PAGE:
Getting Your Pet Buttoned Up!

Pets are wonderful examples of unconditional love.

These loyal companions do not care if you live in a mansion or a shack, are a neat freak or a slob, have purple hair or no hair at all; they only want to love and be loved. They are truly members of the family. But when it comes to keeping their important papers organized, would you know where to find them in a rush? Do you pay the same kind attention to maintaining their ‘file’ that you do your other family members? Our pets depend on us…their lives are in our hands. So it’s important to ensure they are as ‘Buttoned Up’ as the rest of the family.

Alicia on ‘Buy Some Time’

‘The important numbers and information that you need regarding your pet are most likely tucked away in various spots, making it more difficult to put your hands on things like immunization records, when you really need them. Not having all these things gathered together doesn’t just waste time, but in an emergency, it could mean you aren’t armed with the information you need to properly care for your beloved pet.’

Sarah on ‘Procrastination’

‘One big reason we avoid the task of getting our pets Buttoned Up is the same reason we avoid many organizational projects: fear of where to start. While the actual work of gathering and putting information in one easy-to-find spot is fairly simple, before you start, it can seem like an enormous burden that will take too long and be too much of a hassle. The trick: do one small thing that you can cross off of your organizational list right away, like label a folder with your pet’s name. The simple act of completing an organizational task, no matter how small, gets the magic of momentum working for you, not against you! Although you’ve heard it a million times before — it’s true that a series of small steps add up to real progress.’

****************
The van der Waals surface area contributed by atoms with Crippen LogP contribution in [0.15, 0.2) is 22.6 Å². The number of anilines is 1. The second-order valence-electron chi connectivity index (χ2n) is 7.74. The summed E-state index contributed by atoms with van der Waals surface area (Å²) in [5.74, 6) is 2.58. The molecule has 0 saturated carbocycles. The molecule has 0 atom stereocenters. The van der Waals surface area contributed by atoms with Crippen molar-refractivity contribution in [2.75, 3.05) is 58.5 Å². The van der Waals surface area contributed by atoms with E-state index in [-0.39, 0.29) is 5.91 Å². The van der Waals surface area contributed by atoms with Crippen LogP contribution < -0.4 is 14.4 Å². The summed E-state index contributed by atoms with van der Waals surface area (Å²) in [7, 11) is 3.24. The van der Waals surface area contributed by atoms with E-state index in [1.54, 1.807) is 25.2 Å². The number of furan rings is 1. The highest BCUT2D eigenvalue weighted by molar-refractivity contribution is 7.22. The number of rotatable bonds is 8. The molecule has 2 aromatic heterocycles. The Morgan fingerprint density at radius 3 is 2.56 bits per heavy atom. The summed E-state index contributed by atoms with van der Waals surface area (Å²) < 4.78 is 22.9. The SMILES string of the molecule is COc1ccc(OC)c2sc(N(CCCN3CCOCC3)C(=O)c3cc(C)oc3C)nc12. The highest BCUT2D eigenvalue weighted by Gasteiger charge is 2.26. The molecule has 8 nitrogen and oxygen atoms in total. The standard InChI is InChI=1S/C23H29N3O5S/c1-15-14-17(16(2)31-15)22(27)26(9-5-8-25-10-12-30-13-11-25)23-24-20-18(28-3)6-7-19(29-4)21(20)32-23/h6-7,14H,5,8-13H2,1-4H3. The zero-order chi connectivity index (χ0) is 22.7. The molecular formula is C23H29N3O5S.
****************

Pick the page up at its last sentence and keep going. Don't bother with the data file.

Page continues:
Here are a few tips on things to consider organizing in one, neat folder.

#1 Begin at the Beginning
From the first moment you get your pet, you need to document what shots it has had and what it will need in the future. Make notes about your conversations with the doctor. And pay attention to your animal’s behavior and document any major changes in that behavior. Remember that your animal cannot tell you if he/she feels bad. You will need to learn the clues, such as a drop in intake or output, and then be able to tell the veterinarian exactly what has been going on.

#2 Easy Access for All
Make sure you are prepared for the unexpected emergency trips. Research pet sitters and/or kennels and note their numbers for easy access. Keeping this information in your Pet Doc will not only make it easier, faster and less stressful in a time of emergency but will also allow you to hand off this one file to your sitter or kennel keeper. This way, if there is a problem with your little friend, all the information needed to handle it—other sitters or kennels as well as medical information—will be at their disposal.

#3 Better Safe than Sorry

Make note of any food brands that have been proven to be unsafe. I know it seems that when you hear it in the news, you will never forget. But what happens in six months or two years from now when your preferred food goes off the market? You are going to want to be sure that you are getting something safe and the only way to do that is to be able to look over your notes.